Oklahoman Jason Christie has proven himself at the top levels of pro bass fishing. As one of the few who has won an event on the Bassmaster Elite Series, the FLW Tour and the PAA, Christie has gained the respect of his peers across all major tours. His years of experience and success have helped him to form a simple, specific approach for targeting bass after they are done spawning and before they settle into a full summer pattern.
Each lake and each region of the country varies greatly on when bass spawn. Factor in the differences between species and it is a widespread timeline of spawning activity. The post-spawn, naturally fluctuates as well, and according to Christie it lasts up to a month until the bass are in full summer mode. This time of year is often categorized as some of the toughest fishing of the year, the “post-spawn funk” is something that bass anglers often mention woefully, but if approached properly, it can be rewarding to the angler who knows what to target.
Tournament Winning Fish
Before delving into his thoughts on bass locations after the spawn, Christie had a short disclaimer, “I’m not going to say all bass go deep after they spawn, but the big fish, the tournament winning bags of fish are often found in really deep water.” With that being said, he began to share his thoughts on these deeper bass. “I started figuring this out just a few years ago, but I have found that bass will be about as deep as they will be all year right after they spawn and will be on sloping banks and little humps or bars. The bigger fish want to get out deep and rest as they feed up,” adds the Oklahoma pro. His idea of deep water is around 20 feet deep and that is something that will vary from lake to lake based on the layout and the overall depths that the lake features. He recalled his thought process in the past when faced with post-spawn bass that had seemingly disappeared. “We used to think they were weak or sickly after the spawn or just didn’t want to eat, but I found out that a lot of these fish just move out to that deeper water,” admits Christie.
Get a Reaction
When targeting these deep, post-spawn bass Jason Christie often just relies on two types of baits, a deep diving crankbait and a swimbait fished on a 1 ounce jighead. With these two types of baits he is comfortable fishing deep water and knows that they will be big enough offerings to tempt the larger females that are looking for a big meal.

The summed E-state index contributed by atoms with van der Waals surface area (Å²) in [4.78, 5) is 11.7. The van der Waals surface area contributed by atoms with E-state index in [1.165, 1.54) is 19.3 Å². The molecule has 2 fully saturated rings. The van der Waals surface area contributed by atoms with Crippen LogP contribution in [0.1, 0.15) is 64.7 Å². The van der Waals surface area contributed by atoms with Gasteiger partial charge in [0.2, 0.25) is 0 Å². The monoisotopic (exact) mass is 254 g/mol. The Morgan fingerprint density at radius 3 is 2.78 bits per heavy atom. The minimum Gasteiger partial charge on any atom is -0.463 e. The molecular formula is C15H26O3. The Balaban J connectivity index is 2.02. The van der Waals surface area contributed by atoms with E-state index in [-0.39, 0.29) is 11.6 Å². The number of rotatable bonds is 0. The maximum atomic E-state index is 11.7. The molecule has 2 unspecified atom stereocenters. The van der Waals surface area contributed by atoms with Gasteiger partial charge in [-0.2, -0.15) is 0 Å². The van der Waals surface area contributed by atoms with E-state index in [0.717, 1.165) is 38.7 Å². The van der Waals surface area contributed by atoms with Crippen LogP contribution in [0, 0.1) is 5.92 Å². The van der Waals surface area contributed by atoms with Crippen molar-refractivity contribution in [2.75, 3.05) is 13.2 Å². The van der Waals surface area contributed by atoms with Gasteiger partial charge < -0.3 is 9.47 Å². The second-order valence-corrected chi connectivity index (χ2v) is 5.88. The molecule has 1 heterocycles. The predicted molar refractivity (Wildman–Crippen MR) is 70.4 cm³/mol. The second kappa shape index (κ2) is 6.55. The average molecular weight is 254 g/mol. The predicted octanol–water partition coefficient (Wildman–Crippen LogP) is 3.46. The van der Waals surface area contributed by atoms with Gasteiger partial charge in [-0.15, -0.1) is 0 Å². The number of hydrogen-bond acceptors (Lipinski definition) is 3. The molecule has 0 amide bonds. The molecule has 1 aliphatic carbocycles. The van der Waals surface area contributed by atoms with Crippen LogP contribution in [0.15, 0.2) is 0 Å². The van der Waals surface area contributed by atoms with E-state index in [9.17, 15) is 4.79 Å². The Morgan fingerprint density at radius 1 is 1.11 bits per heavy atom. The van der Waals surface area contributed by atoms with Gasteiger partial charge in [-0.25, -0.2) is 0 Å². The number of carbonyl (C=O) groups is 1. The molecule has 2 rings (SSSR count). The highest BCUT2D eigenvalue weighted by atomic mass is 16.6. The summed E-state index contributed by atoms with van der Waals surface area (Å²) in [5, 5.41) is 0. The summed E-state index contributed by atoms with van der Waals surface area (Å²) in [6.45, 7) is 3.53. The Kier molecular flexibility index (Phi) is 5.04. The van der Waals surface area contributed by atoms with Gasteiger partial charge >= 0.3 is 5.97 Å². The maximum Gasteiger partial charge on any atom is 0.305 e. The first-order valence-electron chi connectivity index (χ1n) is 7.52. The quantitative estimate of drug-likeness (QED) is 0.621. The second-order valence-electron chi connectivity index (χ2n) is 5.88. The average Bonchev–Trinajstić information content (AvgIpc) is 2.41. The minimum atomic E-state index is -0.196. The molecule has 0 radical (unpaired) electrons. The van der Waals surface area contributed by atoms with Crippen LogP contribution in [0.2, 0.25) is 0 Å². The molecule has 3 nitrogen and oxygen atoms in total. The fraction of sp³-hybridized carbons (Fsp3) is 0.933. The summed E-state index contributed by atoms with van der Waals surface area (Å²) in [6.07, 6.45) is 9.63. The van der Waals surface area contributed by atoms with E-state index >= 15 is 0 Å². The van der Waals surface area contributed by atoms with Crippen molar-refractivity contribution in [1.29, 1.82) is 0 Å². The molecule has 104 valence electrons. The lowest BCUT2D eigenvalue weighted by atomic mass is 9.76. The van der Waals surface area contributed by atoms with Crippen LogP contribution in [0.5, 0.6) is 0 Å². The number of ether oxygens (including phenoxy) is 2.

When faced with these situations, his first choice would be to pick up his crankbait rod, “I use two different crankbaits made by Bomber, the BD7 and BD8. They will run between 17-20 feet deep,” adds Christie.
Getting a crankbait to dive as deep as possible is important when fishing for these post-spawn fish – and bottom contact is key. Some pros have discovered the long-lining or strolling technique as a way to get their crankbaits deeper than ever before. Jason Christie uses the same principle without the use of a trolling motor. To get every inch of added diving depth, Christie will make a very long cast and then pull some line off his reel. Christie will make sure he has as much line out as possible before starting his retrieve since simply having more line out allows the crankbait to reach deeper depths. “If you make a long cast and then pull some line out before you start to reel it in, you can get any deep crankbait to dive a few extra feet,” shares Christie.
He mentions that the key is to reel the crankbait as fast as possible. “I just crank as hard as I can. You are trying to get a reaction out of them and this is the best way to do it,” adds the touring pro.
When fishing a swimbait on a 1 ounce jighead, Christie opts for a Yum Money Minnow in a shad pattern. “With that bait there are two types of retrieves I use. The first is to let it fall to the bottom and then slowly bring it back in, the other is to let it fall to the bottom and then crank it really fast for 5 or 6 cranks and then let it fall back down, you are fishing it almost like a big flutter spoon,” says Christie. Like fishing a deep-diving crankbait, the key is to get a reaction from fish that are in a less than ideal mood and he believes that those two retrieves are the best way to tempt post spawn bass with a swimbait.
When asked how the different species of bass act, Jason Christie mentioned that they are all pretty similar in their post-spawn ritual. “Spotted bass do act a little different and they seem to go out even deeper after they spawn. Largemouth and smallmouth seem to head to the same depths and to the same areas, I have seen it a few times where they will school together and you will catch different species back to back,” adds Christie.
Not all bass will be in super deep water and there is a small window where the male bass will be shallow guarding their fry. “On clear lakes this is definitely a pattern that we need to use. It’s almost like bed fishing, because each bass acts a little differently when they are guarding fry,” says Christie. Like sight-fishing, fishing for bass that are guarding fry often requires a diverse arsenal of baits. “Sometimes I will have five or six rods rigged up when I’m fishing for them. The best baits are a tube, Spook, or a Pop-R, but I have probably caught more on a Pop-R than anything else,” shares the Oklahoman. While this is primarily a clear water technique, Christie added that there are some key areas that bass will hold their fry even when you are not able to see them. “Bass like to keep the fry in the shade and good places to look are around logs or under branches,” adds Christie.
Fishing after the bass spawn can be frustrating, the pre-spawn and spawn are packed with aggressive bass in the shallows, only to turn into the finicky post-spawn phase. By taking a different approach and heading to deeper water, post-spawn fishing can be just as rewarding as long as an angler is willing to do what it takes to get a reaction out of the negative fish.